ST. ALBANS — The woman whom former state Sen. Norm McAllister is charged with sexually assaulting testified Thursday that she agreed to trade sex for rent and a job only out of desperation.
The two met in 2012 while the woman was living in transitional housing with her infant daughter and working to regain custody of her other children. She was unable to find the work or housing that would allow her to do that, she said.
She responded to a Craigslist post looking for a farmhand. McAllister had made the post to find someone to work with goats on his Highgate farm.
It was a job that included the prospect of housing. During two initial phone calls discussing the position, McAllister indicated he had more qualified applicants, the woman said on the stand Thursday, the second day of McAllister’s trial.
In a third phone call she said that if hired she was willing to do anything he asked, offering to clean the house and cook meals, she testified. McAllister pressed her on this point, she said.
“No, I mean like anything,” McAllister said, repeating the question and placing his emphasis on the last word, according to the woman’s testimony. At that point, she said, it dawned on her that he meant sex. Seeing no other option, she said, she agreed.
“As a man that’s what I like to hear,” McAllister told her, according to her testimony.
The woman was in her late 30s at the time, McAllister in his early 60s.
She said McAllister kissed and groped her during an interview at the farm and that their sexual relationship continued from there. It consisted mostly of her performing oral sex on him, but they would sometimes have intercourse, she testified.
“None of it felt consensual,” she said. “Sex is not something I was indicating when I told him that I’d be willing to do anything originally, and it wasn’t something that I would have offered.”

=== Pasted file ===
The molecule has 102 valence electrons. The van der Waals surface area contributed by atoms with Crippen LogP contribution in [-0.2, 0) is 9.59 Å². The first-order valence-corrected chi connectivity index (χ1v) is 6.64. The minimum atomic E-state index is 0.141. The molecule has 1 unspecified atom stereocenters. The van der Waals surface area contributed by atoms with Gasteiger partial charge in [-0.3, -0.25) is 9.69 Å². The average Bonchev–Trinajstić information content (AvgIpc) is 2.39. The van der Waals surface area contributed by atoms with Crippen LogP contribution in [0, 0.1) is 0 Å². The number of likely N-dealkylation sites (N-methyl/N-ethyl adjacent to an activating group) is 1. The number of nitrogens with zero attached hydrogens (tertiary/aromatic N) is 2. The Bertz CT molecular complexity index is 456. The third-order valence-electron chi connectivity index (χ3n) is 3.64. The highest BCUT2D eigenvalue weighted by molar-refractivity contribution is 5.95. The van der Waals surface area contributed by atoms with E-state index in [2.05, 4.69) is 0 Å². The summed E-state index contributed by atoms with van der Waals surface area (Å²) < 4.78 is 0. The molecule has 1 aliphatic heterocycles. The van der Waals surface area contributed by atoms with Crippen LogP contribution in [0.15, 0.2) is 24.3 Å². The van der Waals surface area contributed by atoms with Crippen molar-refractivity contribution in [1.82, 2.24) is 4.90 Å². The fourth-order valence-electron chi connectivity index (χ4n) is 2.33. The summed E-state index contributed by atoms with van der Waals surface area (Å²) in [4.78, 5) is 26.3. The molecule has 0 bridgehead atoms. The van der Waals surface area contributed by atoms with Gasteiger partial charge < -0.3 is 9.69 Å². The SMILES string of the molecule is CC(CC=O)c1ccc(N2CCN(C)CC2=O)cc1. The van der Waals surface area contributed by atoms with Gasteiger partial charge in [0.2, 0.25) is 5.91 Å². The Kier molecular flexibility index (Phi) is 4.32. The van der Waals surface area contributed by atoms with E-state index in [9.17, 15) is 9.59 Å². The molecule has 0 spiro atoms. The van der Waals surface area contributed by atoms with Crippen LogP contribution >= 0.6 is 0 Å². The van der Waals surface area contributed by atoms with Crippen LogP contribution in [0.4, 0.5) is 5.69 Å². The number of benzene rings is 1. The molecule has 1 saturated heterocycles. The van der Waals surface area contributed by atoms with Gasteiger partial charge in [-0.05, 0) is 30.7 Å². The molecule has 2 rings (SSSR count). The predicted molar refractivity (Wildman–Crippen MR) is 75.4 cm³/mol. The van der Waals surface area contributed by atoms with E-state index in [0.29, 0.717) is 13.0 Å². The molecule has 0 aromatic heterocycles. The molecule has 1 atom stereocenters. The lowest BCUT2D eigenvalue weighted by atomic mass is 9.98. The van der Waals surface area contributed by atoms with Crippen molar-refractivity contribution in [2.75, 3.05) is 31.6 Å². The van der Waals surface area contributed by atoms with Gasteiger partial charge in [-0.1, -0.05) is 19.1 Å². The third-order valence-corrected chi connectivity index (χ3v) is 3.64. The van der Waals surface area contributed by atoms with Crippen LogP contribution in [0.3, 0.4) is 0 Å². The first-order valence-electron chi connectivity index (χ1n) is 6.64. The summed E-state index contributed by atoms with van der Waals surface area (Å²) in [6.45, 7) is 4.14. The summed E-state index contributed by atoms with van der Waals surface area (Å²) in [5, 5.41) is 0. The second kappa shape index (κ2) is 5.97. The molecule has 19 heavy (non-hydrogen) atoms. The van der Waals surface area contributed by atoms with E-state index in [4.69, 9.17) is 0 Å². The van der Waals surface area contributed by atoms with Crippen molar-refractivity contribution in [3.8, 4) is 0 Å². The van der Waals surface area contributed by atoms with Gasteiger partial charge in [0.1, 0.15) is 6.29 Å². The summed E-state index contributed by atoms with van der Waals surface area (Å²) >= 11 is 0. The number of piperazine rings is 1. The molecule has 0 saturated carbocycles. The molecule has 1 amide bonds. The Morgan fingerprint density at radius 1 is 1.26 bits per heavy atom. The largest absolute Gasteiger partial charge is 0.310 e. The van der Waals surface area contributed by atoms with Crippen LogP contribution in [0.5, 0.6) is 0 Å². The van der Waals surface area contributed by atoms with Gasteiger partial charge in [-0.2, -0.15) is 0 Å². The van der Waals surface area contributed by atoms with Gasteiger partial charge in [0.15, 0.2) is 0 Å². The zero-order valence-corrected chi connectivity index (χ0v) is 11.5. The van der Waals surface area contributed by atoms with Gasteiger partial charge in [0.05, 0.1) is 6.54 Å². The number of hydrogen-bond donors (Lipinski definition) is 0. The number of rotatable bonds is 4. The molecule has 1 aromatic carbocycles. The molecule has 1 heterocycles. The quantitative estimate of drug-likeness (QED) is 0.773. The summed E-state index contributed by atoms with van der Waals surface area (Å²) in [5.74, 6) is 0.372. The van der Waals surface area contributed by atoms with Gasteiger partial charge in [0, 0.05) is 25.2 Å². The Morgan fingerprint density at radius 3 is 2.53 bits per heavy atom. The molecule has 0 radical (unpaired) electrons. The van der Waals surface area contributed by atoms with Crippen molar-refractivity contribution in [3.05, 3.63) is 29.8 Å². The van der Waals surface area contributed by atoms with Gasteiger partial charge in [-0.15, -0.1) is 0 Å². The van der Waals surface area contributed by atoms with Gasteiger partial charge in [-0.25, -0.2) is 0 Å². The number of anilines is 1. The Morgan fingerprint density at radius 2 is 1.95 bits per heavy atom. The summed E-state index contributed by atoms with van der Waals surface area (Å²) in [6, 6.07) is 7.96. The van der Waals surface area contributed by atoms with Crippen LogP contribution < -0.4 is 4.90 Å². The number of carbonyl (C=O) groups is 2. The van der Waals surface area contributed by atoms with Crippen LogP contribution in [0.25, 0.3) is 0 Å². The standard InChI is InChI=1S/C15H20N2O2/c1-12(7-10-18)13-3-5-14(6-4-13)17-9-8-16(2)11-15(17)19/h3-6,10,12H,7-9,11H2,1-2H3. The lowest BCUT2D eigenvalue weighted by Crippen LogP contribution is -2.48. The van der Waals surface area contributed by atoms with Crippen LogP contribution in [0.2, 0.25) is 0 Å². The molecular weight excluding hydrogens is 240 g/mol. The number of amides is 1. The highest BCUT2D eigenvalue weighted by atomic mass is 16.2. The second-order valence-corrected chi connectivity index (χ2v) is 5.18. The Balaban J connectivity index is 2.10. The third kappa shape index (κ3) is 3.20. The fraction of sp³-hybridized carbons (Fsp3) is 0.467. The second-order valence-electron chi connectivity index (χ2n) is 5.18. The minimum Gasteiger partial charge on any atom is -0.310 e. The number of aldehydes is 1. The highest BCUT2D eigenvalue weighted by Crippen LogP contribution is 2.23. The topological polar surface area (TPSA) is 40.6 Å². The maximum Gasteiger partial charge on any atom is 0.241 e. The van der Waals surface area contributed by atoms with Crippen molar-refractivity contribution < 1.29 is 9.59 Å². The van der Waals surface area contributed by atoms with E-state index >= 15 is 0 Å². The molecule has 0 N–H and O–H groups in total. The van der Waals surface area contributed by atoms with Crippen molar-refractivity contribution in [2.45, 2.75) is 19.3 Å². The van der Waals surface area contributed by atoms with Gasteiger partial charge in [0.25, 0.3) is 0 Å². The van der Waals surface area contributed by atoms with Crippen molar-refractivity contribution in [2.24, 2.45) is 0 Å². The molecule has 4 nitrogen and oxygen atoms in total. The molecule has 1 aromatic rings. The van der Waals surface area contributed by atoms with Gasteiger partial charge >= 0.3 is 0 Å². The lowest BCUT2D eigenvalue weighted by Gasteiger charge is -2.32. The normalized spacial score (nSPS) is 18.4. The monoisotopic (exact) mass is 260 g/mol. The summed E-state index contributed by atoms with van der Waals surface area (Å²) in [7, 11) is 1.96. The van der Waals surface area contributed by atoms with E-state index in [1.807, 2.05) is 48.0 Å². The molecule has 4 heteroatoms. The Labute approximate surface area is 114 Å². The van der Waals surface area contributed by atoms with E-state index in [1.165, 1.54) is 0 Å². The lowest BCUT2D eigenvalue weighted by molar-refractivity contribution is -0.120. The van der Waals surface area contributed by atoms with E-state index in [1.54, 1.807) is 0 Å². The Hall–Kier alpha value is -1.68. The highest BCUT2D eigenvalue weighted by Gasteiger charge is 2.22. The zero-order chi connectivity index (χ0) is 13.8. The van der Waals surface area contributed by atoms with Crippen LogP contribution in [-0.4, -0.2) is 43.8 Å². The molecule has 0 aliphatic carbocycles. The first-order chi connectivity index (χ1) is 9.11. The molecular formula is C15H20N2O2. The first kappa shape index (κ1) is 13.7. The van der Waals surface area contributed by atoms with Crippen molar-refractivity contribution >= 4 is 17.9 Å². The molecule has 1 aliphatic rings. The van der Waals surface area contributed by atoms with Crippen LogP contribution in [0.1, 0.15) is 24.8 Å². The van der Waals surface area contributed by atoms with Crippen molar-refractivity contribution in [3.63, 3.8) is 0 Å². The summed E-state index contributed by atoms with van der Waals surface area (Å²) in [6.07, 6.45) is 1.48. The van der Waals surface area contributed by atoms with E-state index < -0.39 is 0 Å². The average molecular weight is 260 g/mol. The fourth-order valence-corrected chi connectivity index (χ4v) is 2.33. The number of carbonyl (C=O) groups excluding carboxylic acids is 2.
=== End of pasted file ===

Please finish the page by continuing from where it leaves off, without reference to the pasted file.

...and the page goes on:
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Deputy State’s Attorney John Lavoie asked her if the majority of the sexual encounters nonetheless met the legal definition for consent, meaning that her words or actions indicated she participated willingly.
She said yes, but added that twice McAllister performed sexual acts on her to which she did not consent. In one instance they had anal sex, she said, something she had told him she did not want to do.
In another instance he put his fist inside her vagina, causing her great pain, she said. When she cried out he shushed her and continued, she said.
During a recording of a phone conversation between the two, which was played for the jury a second time Thursday, the woman asks McAllister if they could continue their sexual relationship with the understanding that he would not perform either of those acts on her again.
After a long pause, McAllister says, “I can think about it.”
McAllister faces a felony sexual assault charge stemming from the allegedly nonconsensual sexual acts, which carries a sentence of three years to life in prison. He also faces two prostitution charges, which carry up to a one-year sentence each.
One of the prostitution charges encompasses the entire allegedly coercive nature of their relationship, which the state says was predicated on trading sex for rent and employment. The second stems from an alleged incident where a friend of McAllister’s paid to have sex with the woman. The money the friend gave McAllister paid down the woman’s utility bill, according to authorities.